I have been a woodworker for over 35 years and when finishing high end pieces, Polymerized tung oil finishes are my preference. BTW if your looking for high quality finishes, check a woodworking store and not the sporting goods store.

That's my 2 cent contribution.

jimmyraythomason
January 29, 2012, 10:46 PM
BTW if your looking for high quality finishes, check a woodworking store and not the sporting goods store.I would suggest a gunsmith supply house such as Brownell's over either a sporting goods store or a woodworking store. One of my favorites is Brownell's Professional finish. It is a blend of oils and polyurethanes. It combines the best properties of both and one 8 oz can will do a LOT of stocks.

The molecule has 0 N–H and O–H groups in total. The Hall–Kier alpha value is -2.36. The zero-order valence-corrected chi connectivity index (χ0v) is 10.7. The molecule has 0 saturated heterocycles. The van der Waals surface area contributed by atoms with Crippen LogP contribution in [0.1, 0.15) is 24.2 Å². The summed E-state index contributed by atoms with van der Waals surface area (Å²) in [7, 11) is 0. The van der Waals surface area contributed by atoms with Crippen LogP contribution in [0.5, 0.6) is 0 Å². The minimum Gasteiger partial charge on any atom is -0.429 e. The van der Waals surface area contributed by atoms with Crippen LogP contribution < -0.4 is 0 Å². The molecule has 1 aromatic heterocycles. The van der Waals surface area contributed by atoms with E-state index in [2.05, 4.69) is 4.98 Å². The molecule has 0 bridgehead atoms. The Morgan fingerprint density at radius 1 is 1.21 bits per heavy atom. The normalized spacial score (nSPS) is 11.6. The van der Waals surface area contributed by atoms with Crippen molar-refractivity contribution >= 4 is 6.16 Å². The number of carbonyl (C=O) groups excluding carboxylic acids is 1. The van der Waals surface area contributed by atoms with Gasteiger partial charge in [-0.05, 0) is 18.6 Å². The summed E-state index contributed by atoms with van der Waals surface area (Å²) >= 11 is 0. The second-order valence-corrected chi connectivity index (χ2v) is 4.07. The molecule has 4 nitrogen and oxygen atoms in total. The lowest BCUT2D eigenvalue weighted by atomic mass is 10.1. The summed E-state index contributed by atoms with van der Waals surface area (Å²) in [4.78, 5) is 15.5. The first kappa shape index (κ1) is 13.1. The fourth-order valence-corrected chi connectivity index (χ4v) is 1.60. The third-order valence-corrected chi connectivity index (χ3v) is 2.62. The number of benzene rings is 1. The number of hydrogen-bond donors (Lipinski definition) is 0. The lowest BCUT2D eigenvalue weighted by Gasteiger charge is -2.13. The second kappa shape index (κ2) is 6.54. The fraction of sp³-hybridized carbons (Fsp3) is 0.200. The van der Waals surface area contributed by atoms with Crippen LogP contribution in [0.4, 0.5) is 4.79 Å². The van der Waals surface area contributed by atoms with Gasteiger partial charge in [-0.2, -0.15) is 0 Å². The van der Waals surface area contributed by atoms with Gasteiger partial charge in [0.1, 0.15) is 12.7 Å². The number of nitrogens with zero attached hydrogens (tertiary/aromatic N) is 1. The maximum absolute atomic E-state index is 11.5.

6x6pinz
January 29, 2012, 11:24 PM
boiled in linseed oil and pledge mix. lots of coats. The wood will thank you for many, many years. Can be reapplied as needed over the years.

High gloss finishes seal the wood and will not allow it to breathe. The wood grain will move with varying humidities and temperatures causing the high gloss to either crack or separate. I know that the high gloss has a certain appeal but it requires much more attention to care when out of the safe.

Freedom_fighter_in_IL
January 30, 2012, 01:45 AM
I have been a woodworker for over 35 years and when finishing high end pieces, Polymerized tung oil finishes are my preference. BTW if your looking for high quality finishes, check a woodworking store and not the sporting goods store.


I would suggest a gunsmith supply house such as Brownell's over either a sporting goods store or a woodworking store.

Been doing higher end stocks for well over 25 years now and I have to agree with Jdillon here. Smiths, Sporting goods stores and the likes all do exactly what the "gun oil" suppliers do. They buy regular oil, slap some red dye in it, put it in tiny 2 ounce bottles, label it with anything saying GUN on it, sell it for 8 bucks a pop.